Apparently tiny, cover-nothing thongs can actually make you hot (temperature hot, that is) according to this French Perrier ad featuring a woman in a thong seemingly cooling her overly hot ass with a bottle of the stuff. This sort of advertising is still acceptable (thankfully in some respects) in places outside the U.S. and God forbid if we American get gratuitous and degrade women (and men) into objects of desire.
It seems those in the Pacific Northwest think alike when it comes to travel and tourism advertising. In early September, we took a look at a campaign for Horizon Air which highlighted the 200 mile stretch of Interstate 5 between Seattle and Portland. It's referred to The Slog for all the oddities and annoyances along the way that make taking a Horizon Air (of course) flight to traverse the distance instead.
While not quite as powerful as the recent Montana Meth campaign which inspired us to write "watching these new Montana Meth spots makes one want to grab a gun, hunt down a drug dealer, stick the barrel of the gun in his mouth and blow his fucking head off," the second phase of the Arizona Meth Project delivers the same powerful message: don't do it even just once.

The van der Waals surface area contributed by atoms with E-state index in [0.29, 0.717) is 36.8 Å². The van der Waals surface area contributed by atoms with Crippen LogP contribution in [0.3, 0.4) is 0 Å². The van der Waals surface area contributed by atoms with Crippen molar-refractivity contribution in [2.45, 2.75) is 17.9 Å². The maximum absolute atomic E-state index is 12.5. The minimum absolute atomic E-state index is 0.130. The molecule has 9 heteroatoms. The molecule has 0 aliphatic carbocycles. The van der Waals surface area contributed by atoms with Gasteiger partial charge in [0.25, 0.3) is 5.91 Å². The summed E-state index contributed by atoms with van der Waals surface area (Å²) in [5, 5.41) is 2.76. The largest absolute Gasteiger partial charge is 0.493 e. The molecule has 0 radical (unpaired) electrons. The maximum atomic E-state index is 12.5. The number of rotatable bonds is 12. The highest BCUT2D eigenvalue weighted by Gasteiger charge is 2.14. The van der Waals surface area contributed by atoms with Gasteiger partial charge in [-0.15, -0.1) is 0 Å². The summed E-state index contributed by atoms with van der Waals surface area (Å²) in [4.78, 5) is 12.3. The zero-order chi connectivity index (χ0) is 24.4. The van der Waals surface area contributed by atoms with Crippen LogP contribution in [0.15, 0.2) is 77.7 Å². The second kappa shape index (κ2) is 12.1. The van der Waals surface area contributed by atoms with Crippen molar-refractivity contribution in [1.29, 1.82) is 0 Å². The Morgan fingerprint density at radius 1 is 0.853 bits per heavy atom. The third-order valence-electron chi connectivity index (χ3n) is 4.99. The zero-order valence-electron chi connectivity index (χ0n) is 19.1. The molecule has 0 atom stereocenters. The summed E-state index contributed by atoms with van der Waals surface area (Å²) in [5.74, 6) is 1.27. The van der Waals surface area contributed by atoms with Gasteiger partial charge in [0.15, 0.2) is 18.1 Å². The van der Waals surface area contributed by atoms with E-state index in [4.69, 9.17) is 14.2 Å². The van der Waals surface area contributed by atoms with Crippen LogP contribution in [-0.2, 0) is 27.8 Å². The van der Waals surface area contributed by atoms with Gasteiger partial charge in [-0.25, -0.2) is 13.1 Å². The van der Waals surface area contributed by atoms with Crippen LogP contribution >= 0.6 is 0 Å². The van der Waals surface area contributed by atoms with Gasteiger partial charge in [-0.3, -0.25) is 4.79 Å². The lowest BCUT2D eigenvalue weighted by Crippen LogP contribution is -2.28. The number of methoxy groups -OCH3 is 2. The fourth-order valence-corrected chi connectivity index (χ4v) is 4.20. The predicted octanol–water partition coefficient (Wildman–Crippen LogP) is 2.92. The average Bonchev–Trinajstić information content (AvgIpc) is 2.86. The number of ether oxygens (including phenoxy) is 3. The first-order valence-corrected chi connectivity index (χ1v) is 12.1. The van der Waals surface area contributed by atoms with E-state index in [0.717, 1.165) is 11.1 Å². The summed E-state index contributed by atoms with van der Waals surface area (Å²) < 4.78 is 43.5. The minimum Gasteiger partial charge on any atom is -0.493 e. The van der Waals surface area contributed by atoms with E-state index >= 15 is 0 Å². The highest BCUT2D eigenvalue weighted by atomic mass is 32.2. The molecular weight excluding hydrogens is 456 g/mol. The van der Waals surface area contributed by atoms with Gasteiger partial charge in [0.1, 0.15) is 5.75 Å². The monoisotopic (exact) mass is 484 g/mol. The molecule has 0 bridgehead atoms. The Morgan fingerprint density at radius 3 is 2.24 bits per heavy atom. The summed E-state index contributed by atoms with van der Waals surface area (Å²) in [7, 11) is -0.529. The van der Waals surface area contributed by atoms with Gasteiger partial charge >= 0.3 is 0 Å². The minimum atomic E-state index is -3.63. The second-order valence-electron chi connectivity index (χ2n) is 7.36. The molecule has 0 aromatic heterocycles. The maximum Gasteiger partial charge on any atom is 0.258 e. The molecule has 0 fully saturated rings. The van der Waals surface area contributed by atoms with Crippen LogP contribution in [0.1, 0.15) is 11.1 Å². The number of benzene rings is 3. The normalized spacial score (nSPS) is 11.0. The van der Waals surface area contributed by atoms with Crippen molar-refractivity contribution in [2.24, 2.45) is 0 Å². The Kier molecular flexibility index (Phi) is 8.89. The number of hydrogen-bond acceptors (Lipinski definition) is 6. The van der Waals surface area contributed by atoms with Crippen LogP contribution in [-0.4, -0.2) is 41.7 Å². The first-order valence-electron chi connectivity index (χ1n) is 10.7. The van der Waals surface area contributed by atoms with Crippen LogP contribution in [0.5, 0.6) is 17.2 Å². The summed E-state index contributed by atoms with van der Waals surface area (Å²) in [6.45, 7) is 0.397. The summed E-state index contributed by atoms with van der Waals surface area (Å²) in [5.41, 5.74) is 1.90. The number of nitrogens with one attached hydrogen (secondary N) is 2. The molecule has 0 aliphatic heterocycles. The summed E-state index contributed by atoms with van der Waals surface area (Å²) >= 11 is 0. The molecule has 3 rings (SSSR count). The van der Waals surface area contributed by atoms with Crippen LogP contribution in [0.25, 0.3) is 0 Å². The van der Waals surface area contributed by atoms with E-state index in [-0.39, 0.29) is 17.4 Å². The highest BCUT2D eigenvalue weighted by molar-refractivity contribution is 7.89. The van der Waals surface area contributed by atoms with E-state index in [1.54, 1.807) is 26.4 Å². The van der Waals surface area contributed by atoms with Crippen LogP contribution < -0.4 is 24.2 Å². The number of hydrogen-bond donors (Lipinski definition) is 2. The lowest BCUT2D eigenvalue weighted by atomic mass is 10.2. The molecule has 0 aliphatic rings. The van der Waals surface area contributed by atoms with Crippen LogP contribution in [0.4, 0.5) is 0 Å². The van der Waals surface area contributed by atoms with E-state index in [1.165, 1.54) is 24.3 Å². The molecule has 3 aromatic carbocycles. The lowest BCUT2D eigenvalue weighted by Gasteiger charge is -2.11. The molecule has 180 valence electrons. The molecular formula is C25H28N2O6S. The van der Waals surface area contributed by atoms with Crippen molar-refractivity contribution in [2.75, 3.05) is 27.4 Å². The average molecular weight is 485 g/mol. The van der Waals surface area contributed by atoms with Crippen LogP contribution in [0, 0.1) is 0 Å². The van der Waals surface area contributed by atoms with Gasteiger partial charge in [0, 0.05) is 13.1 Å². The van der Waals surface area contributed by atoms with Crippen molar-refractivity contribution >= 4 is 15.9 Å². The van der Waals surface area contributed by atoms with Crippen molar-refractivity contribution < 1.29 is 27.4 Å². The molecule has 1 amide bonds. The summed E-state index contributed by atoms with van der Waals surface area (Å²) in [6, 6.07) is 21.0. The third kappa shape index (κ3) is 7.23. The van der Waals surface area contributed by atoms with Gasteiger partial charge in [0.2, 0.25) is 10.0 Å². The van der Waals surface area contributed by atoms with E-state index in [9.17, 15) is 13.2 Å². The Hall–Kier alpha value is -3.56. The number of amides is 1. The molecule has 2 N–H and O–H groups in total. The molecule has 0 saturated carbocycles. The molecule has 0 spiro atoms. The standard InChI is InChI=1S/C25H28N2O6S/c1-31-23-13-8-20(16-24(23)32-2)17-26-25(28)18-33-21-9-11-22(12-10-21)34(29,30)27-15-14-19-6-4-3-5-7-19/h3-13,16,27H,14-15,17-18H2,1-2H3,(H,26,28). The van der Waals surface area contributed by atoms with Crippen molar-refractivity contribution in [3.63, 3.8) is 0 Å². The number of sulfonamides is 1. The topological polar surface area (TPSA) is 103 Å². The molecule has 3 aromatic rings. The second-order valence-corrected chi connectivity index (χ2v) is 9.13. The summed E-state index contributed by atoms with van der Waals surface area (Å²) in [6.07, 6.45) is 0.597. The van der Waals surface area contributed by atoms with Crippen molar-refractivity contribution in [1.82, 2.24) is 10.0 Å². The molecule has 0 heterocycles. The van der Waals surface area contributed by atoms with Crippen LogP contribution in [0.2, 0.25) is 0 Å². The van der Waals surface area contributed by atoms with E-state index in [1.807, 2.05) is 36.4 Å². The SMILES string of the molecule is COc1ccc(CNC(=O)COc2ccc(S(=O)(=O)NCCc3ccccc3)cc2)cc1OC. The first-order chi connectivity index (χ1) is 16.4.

The eight spot campaign, along with radio, print, outdoor and online, takes two different approaches. The first features kids wishing they had experienced other horrific events such as a car crash or a beating as opposed to getting hooked on Meth. The second envisions what a person's life becomes once they get hooked on Meth. The spots are powerful for sure but one does wonder how effective the scare tactic approach is. Peer pressure and the desire to fit in are almost insurmountable obstacles to overcome but the effort is worthy.
There are some recognizable faces in the spots including The O.C.'s Willa Holland. All the spots and the rest of the creative can be viewed here.
When selling men's fragrance, most marketers rely on artist but meaningless photography of alluring situations meant to capture what they believe to be some ethereal state of being obtained only by using the marketer's fragrance. But not Tom Ford.
Ford removes all pretense in his latest fragrance campaign and celebrates what every man wants: to fuck. In this ad, Ford less than deftly places the product in the place all men hope the it will get them: snatch. Crass? Certainly. Objectifying of women? Sure. Attention getting? Most definitely.